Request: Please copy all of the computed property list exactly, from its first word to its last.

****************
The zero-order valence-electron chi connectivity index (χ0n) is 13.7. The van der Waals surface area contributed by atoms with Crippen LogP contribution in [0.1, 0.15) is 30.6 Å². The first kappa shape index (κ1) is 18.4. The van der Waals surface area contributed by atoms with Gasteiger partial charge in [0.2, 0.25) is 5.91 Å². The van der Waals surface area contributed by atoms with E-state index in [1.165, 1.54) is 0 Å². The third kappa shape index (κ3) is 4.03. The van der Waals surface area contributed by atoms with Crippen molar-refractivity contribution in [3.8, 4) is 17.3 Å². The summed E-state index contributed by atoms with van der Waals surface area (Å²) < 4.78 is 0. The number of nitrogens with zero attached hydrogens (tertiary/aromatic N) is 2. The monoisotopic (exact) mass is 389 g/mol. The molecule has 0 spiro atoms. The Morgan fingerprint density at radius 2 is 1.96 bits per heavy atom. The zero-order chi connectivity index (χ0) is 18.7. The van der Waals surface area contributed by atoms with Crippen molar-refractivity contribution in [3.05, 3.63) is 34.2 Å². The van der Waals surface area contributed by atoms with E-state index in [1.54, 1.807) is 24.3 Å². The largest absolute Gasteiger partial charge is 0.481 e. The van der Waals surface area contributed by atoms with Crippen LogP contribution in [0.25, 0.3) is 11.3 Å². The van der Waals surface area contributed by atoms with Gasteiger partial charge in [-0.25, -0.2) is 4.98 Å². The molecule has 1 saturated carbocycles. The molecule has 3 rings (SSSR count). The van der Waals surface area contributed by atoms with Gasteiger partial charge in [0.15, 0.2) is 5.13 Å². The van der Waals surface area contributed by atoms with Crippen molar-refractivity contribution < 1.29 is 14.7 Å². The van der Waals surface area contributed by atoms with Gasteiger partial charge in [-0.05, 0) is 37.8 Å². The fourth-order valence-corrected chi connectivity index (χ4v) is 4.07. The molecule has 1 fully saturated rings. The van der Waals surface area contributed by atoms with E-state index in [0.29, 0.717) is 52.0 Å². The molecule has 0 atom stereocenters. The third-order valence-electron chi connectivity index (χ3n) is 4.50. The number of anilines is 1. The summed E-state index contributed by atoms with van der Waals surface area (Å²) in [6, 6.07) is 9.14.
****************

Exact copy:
The zero-order valence-electron chi connectivity index (χ0n) is 13.7. The van der Waals surface area contributed by atoms with Crippen LogP contribution in [0.1, 0.15) is 30.6 Å². The first kappa shape index (κ1) is 18.4. The van der Waals surface area contributed by atoms with Gasteiger partial charge in [0.2, 0.25) is 5.91 Å². The van der Waals surface area contributed by atoms with E-state index in [1.165, 1.54) is 0 Å². The third kappa shape index (κ3) is 4.03. The van der Waals surface area contributed by atoms with Crippen molar-refractivity contribution in [3.8, 4) is 17.3 Å². The summed E-state index contributed by atoms with van der Waals surface area (Å²) < 4.78 is 0. The number of nitrogens with zero attached hydrogens (tertiary/aromatic N) is 2. The monoisotopic (exact) mass is 389 g/mol. The molecule has 0 spiro atoms. The Morgan fingerprint density at radius 2 is 1.96 bits per heavy atom. The zero-order chi connectivity index (χ0) is 18.7. The van der Waals surface area contributed by atoms with Crippen molar-refractivity contribution in [3.05, 3.63) is 34.2 Å². The van der Waals surface area contributed by atoms with E-state index in [1.54, 1.807) is 24.3 Å². The largest absolute Gasteiger partial charge is 0.481 e. The van der Waals surface area contributed by atoms with Crippen LogP contribution in [0.25, 0.3) is 11.3 Å². The van der Waals surface area contributed by atoms with Gasteiger partial charge in [-0.25, -0.2) is 4.98 Å². The molecule has 1 saturated carbocycles. The molecule has 3 rings (SSSR count). The van der Waals surface area contributed by atoms with Gasteiger partial charge in [0.15, 0.2) is 5.13 Å². The van der Waals surface area contributed by atoms with Crippen molar-refractivity contribution < 1.29 is 14.7 Å². The van der Waals surface area contributed by atoms with Gasteiger partial charge in [-0.05, 0) is 37.8 Å². The fourth-order valence-corrected chi connectivity index (χ4v) is 4.07. The molecule has 1 fully saturated rings. The van der Waals surface area contributed by atoms with E-state index in [0.29, 0.717) is 52.0 Å². The molecule has 0 atom stereocenters. The third-order valence-electron chi connectivity index (χ3n) is 4.50. The number of anilines is 1. The summed E-state index contributed by atoms with van der Waals surface area (Å²) in [6, 6.07) is 9.14.